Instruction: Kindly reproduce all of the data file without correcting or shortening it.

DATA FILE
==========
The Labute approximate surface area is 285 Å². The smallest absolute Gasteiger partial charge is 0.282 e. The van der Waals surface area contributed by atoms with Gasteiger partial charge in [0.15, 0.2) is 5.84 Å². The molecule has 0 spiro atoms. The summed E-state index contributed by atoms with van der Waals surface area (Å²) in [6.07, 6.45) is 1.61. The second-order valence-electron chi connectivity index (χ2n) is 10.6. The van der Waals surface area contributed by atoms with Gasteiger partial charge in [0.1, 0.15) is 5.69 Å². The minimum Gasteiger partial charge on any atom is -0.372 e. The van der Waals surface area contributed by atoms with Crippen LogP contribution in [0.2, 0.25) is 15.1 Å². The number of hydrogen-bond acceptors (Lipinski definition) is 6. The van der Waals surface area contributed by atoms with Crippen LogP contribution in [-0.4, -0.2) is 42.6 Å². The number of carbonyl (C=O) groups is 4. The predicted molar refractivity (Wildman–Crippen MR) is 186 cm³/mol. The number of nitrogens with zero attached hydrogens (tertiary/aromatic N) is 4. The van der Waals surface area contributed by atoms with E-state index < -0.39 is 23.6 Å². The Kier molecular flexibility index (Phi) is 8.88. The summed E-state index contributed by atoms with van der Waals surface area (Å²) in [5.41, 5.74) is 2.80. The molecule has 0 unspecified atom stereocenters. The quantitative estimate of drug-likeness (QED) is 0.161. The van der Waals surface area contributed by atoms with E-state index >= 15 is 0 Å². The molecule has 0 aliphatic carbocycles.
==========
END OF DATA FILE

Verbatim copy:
The Labute approximate surface area is 285 Å². The smallest absolute Gasteiger partial charge is 0.282 e. The van der Waals surface area contributed by atoms with Gasteiger partial charge in [0.15, 0.2) is 5.84 Å². The molecule has 0 spiro atoms. The summed E-state index contributed by atoms with van der Waals surface area (Å²) in [6.07, 6.45) is 1.61. The second-order valence-electron chi connectivity index (χ2n) is 10.6. The van der Waals surface area contributed by atoms with Gasteiger partial charge in [0.1, 0.15) is 5.69 Å². The minimum Gasteiger partial charge on any atom is -0.372 e. The van der Waals surface area contributed by atoms with Crippen LogP contribution in [0.2, 0.25) is 15.1 Å². The number of hydrogen-bond acceptors (Lipinski definition) is 6. The van der Waals surface area contributed by atoms with Crippen LogP contribution in [-0.4, -0.2) is 42.6 Å². The number of carbonyl (C=O) groups is 4. The predicted molar refractivity (Wildman–Crippen MR) is 186 cm³/mol. The number of nitrogens with zero attached hydrogens (tertiary/aromatic N) is 4. The van der Waals surface area contributed by atoms with E-state index < -0.39 is 23.6 Å². The Kier molecular flexibility index (Phi) is 8.88. The summed E-state index contributed by atoms with van der Waals surface area (Å²) in [5.41, 5.74) is 2.80. The molecule has 0 unspecified atom stereocenters. The quantitative estimate of drug-likeness (QED) is 0.161. The van der Waals surface area contributed by atoms with E-state index >= 15 is 0 Å². The molecule has 0 aliphatic carbocycles.